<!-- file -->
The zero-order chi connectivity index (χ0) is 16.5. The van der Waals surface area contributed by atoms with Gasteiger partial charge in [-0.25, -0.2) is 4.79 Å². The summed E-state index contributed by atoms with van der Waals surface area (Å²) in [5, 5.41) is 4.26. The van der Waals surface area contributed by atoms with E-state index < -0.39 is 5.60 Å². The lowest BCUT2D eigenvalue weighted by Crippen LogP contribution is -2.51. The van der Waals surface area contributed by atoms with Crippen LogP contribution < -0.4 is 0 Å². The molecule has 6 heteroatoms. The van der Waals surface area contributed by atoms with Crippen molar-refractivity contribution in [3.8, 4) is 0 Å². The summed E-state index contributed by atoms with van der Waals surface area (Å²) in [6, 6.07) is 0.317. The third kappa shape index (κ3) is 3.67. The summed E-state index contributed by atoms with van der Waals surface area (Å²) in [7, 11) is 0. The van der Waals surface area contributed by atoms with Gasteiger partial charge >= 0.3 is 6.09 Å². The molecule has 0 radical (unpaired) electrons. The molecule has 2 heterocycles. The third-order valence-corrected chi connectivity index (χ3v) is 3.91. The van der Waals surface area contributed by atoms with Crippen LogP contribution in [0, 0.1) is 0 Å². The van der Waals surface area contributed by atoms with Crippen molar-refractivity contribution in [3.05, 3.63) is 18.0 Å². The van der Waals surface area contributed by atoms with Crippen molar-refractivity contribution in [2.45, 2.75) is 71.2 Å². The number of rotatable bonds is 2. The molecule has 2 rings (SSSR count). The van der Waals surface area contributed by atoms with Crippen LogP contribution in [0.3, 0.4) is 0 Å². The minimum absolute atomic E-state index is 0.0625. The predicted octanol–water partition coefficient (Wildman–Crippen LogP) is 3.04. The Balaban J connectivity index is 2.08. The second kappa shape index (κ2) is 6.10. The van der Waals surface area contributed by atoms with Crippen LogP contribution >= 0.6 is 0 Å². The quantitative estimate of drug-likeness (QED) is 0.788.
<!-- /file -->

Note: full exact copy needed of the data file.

The zero-order chi connectivity index (χ0) is 16.5. The van der Waals surface area contributed by atoms with Gasteiger partial charge in [-0.25, -0.2) is 4.79 Å². The summed E-state index contributed by atoms with van der Waals surface area (Å²) in [5, 5.41) is 4.26. The van der Waals surface area contributed by atoms with E-state index < -0.39 is 5.60 Å². The lowest BCUT2D eigenvalue weighted by Crippen LogP contribution is -2.51. The van der Waals surface area contributed by atoms with Crippen LogP contribution < -0.4 is 0 Å². The molecule has 6 heteroatoms. The van der Waals surface area contributed by atoms with Crippen molar-refractivity contribution in [3.8, 4) is 0 Å². The summed E-state index contributed by atoms with van der Waals surface area (Å²) in [6, 6.07) is 0.317. The third kappa shape index (κ3) is 3.67. The summed E-state index contributed by atoms with van der Waals surface area (Å²) in [7, 11) is 0. The van der Waals surface area contributed by atoms with Gasteiger partial charge >= 0.3 is 6.09 Å². The molecule has 0 radical (unpaired) electrons. The molecule has 2 heterocycles. The third-order valence-corrected chi connectivity index (χ3v) is 3.91. The van der Waals surface area contributed by atoms with Crippen LogP contribution in [0, 0.1) is 0 Å². The van der Waals surface area contributed by atoms with Crippen molar-refractivity contribution in [3.05, 3.63) is 18.0 Å². The van der Waals surface area contributed by atoms with Crippen molar-refractivity contribution in [2.45, 2.75) is 71.2 Å². The number of rotatable bonds is 2. The molecule has 2 rings (SSSR count). The van der Waals surface area contributed by atoms with Crippen LogP contribution in [0.3, 0.4) is 0 Å². The minimum absolute atomic E-state index is 0.0625. The predicted octanol–water partition coefficient (Wildman–Crippen LogP) is 3.04. The Balaban J connectivity index is 2.08. The second kappa shape index (κ2) is 6.10. The van der Waals surface area contributed by atoms with Crippen LogP contribution >= 0.6 is 0 Å². The quantitative estimate of drug-likeness (QED) is 0.788.